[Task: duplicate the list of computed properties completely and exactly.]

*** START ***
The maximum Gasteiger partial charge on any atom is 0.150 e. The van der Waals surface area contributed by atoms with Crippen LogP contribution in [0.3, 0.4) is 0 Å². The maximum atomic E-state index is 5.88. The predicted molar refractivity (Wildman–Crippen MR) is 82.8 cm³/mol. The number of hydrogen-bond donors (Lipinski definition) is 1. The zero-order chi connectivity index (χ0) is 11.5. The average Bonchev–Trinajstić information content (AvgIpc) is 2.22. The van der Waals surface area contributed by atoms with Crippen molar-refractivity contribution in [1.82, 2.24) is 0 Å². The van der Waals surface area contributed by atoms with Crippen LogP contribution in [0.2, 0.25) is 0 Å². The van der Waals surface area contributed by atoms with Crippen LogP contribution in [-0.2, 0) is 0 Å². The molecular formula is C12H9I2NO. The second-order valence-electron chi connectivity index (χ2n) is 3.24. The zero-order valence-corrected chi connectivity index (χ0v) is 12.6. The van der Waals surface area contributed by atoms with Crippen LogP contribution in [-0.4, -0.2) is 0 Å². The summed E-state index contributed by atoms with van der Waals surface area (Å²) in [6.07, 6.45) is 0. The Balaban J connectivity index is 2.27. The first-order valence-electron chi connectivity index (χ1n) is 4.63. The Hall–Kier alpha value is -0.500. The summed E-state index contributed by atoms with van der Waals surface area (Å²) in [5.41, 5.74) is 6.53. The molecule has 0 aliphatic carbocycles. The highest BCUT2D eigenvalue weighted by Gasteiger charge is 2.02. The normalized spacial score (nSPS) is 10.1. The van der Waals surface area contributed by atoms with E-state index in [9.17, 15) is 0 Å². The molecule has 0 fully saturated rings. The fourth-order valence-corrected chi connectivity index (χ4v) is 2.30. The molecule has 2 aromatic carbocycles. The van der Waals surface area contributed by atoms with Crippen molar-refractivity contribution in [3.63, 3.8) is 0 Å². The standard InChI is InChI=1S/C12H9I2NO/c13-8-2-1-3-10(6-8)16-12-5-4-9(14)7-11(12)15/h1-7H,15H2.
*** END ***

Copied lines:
The maximum Gasteiger partial charge on any atom is 0.150 e. The van der Waals surface area contributed by atoms with Crippen LogP contribution in [0.3, 0.4) is 0 Å². The maximum atomic E-state index is 5.88. The predicted molar refractivity (Wildman–Crippen MR) is 82.8 cm³/mol. The number of hydrogen-bond donors (Lipinski definition) is 1. The zero-order chi connectivity index (χ0) is 11.5. The average Bonchev–Trinajstić information content (AvgIpc) is 2.22. The van der Waals surface area contributed by atoms with Crippen molar-refractivity contribution in [1.82, 2.24) is 0 Å². The van der Waals surface area contributed by atoms with Crippen LogP contribution in [0.2, 0.25) is 0 Å². The van der Waals surface area contributed by atoms with Crippen LogP contribution in [-0.2, 0) is 0 Å². The molecular formula is C12H9I2NO. The second-order valence-electron chi connectivity index (χ2n) is 3.24. The zero-order valence-corrected chi connectivity index (χ0v) is 12.6. The van der Waals surface area contributed by atoms with Crippen LogP contribution in [-0.4, -0.2) is 0 Å². The summed E-state index contributed by atoms with van der Waals surface area (Å²) in [6.07, 6.45) is 0. The Balaban J connectivity index is 2.27. The first-order valence-electron chi connectivity index (χ1n) is 4.63. The Hall–Kier alpha value is -0.500. The summed E-state index contributed by atoms with van der Waals surface area (Å²) in [5.41, 5.74) is 6.53. The molecule has 0 aliphatic carbocycles. The highest BCUT2D eigenvalue weighted by Gasteiger charge is 2.02. The normalized spacial score (nSPS) is 10.1. The van der Waals surface area contributed by atoms with E-state index in [9.17, 15) is 0 Å². The molecule has 0 fully saturated rings. The fourth-order valence-corrected chi connectivity index (χ4v) is 2.30. The molecule has 2 aromatic carbocycles. The van der Waals surface area contributed by atoms with Crippen molar-refractivity contribution in [3.63, 3.8) is 0 Å². The standard InChI is InChI=1S/C12H9I2NO/c13-8-2-1-3-10(6-8)16-12-5-4-9(14)7-11(12)15/h1-7H,15H2.